Sorry to keep banging this drum but the same associative drinking patterns and risk levels are seen here. Moderate drinking is less impactful, while high volume, long term drinking may cause serious nerve related issues. Because alcohol hinders the absorption of certain essential nutrients this can result in nerve damage. Typically people who drink lots may start to experience tingling or pain in their limbs. This can be a sign of nerve damage (alcoholic neuropathy).

Those with alcoholic neuropathy have considerable damage to their peripheral nerves. These nerves pass signals through the body, along the spinal cord, and to the brain. The vitamins listed below (“vitamin disruption”)  are blocked by alcohol which impact this area of health. 


ARD (Alcohol Related Dementia)

Otherwise know as Wernicke-Korsakoff Syndrome. Alcohol directly impacts your brain cells, which in turn affects cognitive functioning and memory. Alcohol also block and disrupts the absorption of some essential vitamins like thiamine (B1), zinc, folic acid and B12.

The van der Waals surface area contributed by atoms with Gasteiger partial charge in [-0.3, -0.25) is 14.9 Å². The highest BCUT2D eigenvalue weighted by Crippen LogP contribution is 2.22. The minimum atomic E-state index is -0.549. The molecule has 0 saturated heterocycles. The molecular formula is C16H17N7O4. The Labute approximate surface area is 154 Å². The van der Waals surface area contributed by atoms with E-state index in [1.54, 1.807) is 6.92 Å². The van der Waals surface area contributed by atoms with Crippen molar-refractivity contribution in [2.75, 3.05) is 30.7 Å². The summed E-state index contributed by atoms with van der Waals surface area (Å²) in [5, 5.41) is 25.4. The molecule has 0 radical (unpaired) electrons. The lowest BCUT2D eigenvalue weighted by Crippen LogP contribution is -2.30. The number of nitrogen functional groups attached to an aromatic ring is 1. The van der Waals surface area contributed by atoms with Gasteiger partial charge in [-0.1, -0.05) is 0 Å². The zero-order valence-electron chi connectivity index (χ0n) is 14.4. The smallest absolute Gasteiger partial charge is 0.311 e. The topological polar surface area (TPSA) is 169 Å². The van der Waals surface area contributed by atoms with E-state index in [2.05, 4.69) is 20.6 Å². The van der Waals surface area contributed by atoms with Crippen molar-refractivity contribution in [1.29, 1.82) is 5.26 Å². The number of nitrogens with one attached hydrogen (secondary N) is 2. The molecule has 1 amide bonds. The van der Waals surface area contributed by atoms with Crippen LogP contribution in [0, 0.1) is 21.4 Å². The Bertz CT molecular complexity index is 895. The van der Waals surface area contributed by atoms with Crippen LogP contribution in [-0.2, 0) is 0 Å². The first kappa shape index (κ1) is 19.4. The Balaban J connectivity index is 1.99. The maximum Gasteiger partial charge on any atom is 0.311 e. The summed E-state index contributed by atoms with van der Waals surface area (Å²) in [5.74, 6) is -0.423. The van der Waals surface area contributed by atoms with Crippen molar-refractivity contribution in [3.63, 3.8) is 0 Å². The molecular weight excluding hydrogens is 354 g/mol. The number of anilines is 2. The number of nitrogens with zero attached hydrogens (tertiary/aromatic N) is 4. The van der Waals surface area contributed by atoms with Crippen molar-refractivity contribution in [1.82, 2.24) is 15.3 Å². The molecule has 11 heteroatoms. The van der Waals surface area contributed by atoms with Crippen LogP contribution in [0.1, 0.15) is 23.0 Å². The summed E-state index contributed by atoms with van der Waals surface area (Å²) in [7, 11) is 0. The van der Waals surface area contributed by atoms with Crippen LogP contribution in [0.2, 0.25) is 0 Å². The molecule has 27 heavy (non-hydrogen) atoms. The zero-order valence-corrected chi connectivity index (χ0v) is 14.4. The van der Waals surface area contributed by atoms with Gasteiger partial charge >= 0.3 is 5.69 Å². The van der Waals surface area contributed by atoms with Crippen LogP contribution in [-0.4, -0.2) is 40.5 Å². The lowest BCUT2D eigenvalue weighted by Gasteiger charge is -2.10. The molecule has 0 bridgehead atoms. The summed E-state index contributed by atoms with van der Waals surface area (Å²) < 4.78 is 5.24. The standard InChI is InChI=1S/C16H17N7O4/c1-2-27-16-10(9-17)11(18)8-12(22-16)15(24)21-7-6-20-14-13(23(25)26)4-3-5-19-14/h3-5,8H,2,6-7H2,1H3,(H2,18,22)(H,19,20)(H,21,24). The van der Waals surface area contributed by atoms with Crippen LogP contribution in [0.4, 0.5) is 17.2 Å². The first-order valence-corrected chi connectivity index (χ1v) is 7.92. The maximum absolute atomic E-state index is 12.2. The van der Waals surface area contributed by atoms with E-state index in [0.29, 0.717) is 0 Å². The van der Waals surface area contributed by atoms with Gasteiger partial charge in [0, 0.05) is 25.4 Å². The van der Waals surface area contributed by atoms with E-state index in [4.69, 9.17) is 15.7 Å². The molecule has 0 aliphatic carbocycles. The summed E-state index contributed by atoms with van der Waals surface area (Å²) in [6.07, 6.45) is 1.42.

In chronic alcohol use the lack of thiamin (B1) permanently damages the nerve cells. Thiamine  helps brain cells produce energy from glucose. where there is a deficiency in thiamine, brain cells don’t produce sufficient energy to function properly. It is this affect that can cause alcohol related dementia. Personality changes are also sometimes seen in people who have this type of damage. 


Furthermore, failing to address and treat Wernicke’s syndrome may result in Korsakoff syndrome, or Korsakoff psychosis. This is an impairment of cognitive functioning and memory. An indicating factor a person has developed this disease is confabulation. Which essentially means people tell elaborate, but believable untruths because they have significant gaps in their memory. Although many other parts of their brain are still highly functioning. The impaired cognitive functioning can also reduce a persons ability to learn and remember new skills.


Depression, Head, Sad, Upset, Struggle

Alcohol and depression are closely linked. Often people feel they need to drink to manage depression or low mood, whilst drinking can invoke low mood and lead to depression. 

Alcohol is a suppressant and can, you may feel “better” when drinking this is merely a short term mask. The long term negative  impacts are far greater. 

Often treating alcohol addiction as the priority over depression can drastically improve a persons wellbeing.



Nuzest - Good Green Vitality-750g

Consuming alcohol, even small amounts short term, but especially larger amounts long term, impedes your aerobic metabolism and endurance abilities. To underside this better it would be useful to know a little more about the vitamin deficiencies associated with drinking alcohol.

As we’ve already discussed alcohol hinders the absorption of certain vitamins and minerals.